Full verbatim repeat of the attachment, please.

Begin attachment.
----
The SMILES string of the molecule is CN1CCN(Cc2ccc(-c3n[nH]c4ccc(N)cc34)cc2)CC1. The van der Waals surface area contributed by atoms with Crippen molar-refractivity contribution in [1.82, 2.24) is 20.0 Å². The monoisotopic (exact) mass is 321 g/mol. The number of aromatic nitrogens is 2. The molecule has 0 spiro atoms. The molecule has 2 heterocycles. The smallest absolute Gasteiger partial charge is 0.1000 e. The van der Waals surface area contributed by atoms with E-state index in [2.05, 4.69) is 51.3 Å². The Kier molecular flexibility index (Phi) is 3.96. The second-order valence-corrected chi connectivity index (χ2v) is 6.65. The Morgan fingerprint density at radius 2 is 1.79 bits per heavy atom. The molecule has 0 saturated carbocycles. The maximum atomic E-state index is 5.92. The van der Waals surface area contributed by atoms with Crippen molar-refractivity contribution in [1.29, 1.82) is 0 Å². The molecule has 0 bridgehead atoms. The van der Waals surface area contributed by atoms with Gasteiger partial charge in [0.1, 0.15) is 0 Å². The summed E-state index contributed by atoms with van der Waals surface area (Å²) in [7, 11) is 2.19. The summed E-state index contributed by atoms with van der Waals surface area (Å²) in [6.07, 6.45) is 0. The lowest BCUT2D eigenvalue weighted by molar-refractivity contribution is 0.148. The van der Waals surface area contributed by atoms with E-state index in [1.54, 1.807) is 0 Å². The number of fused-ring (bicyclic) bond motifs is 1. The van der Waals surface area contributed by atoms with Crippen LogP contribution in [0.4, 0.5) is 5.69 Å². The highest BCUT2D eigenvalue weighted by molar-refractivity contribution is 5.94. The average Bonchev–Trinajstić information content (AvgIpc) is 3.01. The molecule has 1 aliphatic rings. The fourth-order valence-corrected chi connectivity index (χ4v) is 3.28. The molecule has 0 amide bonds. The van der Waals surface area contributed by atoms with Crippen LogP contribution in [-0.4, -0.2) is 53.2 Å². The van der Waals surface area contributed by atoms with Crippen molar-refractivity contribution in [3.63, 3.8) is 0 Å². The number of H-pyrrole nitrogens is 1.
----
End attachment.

The SMILES string of the molecule is CN1CCN(Cc2ccc(-c3n[nH]c4ccc(N)cc34)cc2)CC1. The van der Waals surface area contributed by atoms with Crippen molar-refractivity contribution in [1.82, 2.24) is 20.0 Å². The monoisotopic (exact) mass is 321 g/mol. The number of aromatic nitrogens is 2. The molecule has 0 spiro atoms. The molecule has 2 heterocycles. The smallest absolute Gasteiger partial charge is 0.1000 e. The van der Waals surface area contributed by atoms with E-state index in [2.05, 4.69) is 51.3 Å². The Kier molecular flexibility index (Phi) is 3.96. The second-order valence-corrected chi connectivity index (χ2v) is 6.65. The Morgan fingerprint density at radius 2 is 1.79 bits per heavy atom. The molecule has 0 saturated carbocycles. The maximum atomic E-state index is 5.92. The van der Waals surface area contributed by atoms with Crippen molar-refractivity contribution in [1.29, 1.82) is 0 Å². The molecule has 0 bridgehead atoms. The van der Waals surface area contributed by atoms with Gasteiger partial charge in [0.1, 0.15) is 0 Å². The summed E-state index contributed by atoms with van der Waals surface area (Å²) in [7, 11) is 2.19. The summed E-state index contributed by atoms with van der Waals surface area (Å²) in [6.07, 6.45) is 0. The lowest BCUT2D eigenvalue weighted by molar-refractivity contribution is 0.148. The van der Waals surface area contributed by atoms with E-state index in [1.54, 1.807) is 0 Å². The number of fused-ring (bicyclic) bond motifs is 1. The van der Waals surface area contributed by atoms with Crippen LogP contribution in [0.4, 0.5) is 5.69 Å². The highest BCUT2D eigenvalue weighted by molar-refractivity contribution is 5.94. The average Bonchev–Trinajstić information content (AvgIpc) is 3.01. The molecule has 1 aliphatic rings. The fourth-order valence-corrected chi connectivity index (χ4v) is 3.28. The molecule has 0 amide bonds. The van der Waals surface area contributed by atoms with Crippen LogP contribution in [-0.4, -0.2) is 53.2 Å². The van der Waals surface area contributed by atoms with Crippen molar-refractivity contribution in [3.63, 3.8) is 0 Å². The number of H-pyrrole nitrogens is 1.